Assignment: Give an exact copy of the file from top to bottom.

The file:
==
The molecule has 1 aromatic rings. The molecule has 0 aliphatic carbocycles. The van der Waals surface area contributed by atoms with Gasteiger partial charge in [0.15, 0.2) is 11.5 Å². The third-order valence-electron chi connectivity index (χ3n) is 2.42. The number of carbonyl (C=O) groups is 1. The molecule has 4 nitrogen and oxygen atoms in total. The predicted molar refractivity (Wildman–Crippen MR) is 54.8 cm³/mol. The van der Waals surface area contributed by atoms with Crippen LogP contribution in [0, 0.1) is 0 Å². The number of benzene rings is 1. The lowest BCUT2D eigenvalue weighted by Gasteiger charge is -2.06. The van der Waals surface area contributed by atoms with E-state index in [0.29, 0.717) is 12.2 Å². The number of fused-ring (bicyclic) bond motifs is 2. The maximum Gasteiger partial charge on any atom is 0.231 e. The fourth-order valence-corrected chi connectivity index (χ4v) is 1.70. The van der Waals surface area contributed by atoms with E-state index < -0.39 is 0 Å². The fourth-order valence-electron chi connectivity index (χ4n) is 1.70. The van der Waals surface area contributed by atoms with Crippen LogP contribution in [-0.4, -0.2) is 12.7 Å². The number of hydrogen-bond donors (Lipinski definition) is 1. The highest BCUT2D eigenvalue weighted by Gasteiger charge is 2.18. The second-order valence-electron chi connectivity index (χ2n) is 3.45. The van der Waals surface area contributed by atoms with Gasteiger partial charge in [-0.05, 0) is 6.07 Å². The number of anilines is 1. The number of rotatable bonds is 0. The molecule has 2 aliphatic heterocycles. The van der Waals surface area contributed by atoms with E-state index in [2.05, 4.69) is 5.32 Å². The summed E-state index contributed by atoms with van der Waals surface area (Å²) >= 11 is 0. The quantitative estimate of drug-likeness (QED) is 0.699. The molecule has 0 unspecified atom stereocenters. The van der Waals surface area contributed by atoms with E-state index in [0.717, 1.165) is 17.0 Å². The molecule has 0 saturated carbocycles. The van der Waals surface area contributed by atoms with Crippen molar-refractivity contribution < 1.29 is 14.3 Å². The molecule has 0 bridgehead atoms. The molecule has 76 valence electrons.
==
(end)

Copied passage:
The molecule has 1 aromatic rings. The molecule has 0 aliphatic carbocycles. The van der Waals surface area contributed by atoms with Gasteiger partial charge in [0.15, 0.2) is 11.5 Å². The third-order valence-electron chi connectivity index (χ3n) is 2.42. The number of carbonyl (C=O) groups is 1. The molecule has 4 nitrogen and oxygen atoms in total. The predicted molar refractivity (Wildman–Crippen MR) is 54.8 cm³/mol. The van der Waals surface area contributed by atoms with Crippen LogP contribution in [0, 0.1) is 0 Å². The number of benzene rings is 1. The lowest BCUT2D eigenvalue weighted by Gasteiger charge is -2.06. The van der Waals surface area contributed by atoms with E-state index in [0.29, 0.717) is 12.2 Å². The number of fused-ring (bicyclic) bond motifs is 2. The maximum Gasteiger partial charge on any atom is 0.231 e. The fourth-order valence-corrected chi connectivity index (χ4v) is 1.70. The van der Waals surface area contributed by atoms with E-state index < -0.39 is 0 Å². The fourth-order valence-electron chi connectivity index (χ4n) is 1.70. The van der Waals surface area contributed by atoms with Crippen LogP contribution in [-0.4, -0.2) is 12.7 Å². The number of hydrogen-bond donors (Lipinski definition) is 1. The highest BCUT2D eigenvalue weighted by Gasteiger charge is 2.18. The second-order valence-electron chi connectivity index (χ2n) is 3.45. The van der Waals surface area contributed by atoms with Gasteiger partial charge in [-0.05, 0) is 6.07 Å². The number of anilines is 1. The number of rotatable bonds is 0. The molecule has 2 aliphatic heterocycles. The van der Waals surface area contributed by atoms with E-state index in [2.05, 4.69) is 5.32 Å². The summed E-state index contributed by atoms with van der Waals surface area (Å²) >= 11 is 0. The quantitative estimate of drug-likeness (QED) is 0.699. The molecule has 0 unspecified atom stereocenters. The van der Waals surface area contributed by atoms with E-state index in [0.717, 1.165) is 17.0 Å². The molecule has 0 saturated carbocycles. The van der Waals surface area contributed by atoms with Crippen molar-refractivity contribution < 1.29 is 14.3 Å². The molecule has 0 bridgehead atoms. The molecule has 76 valence electrons.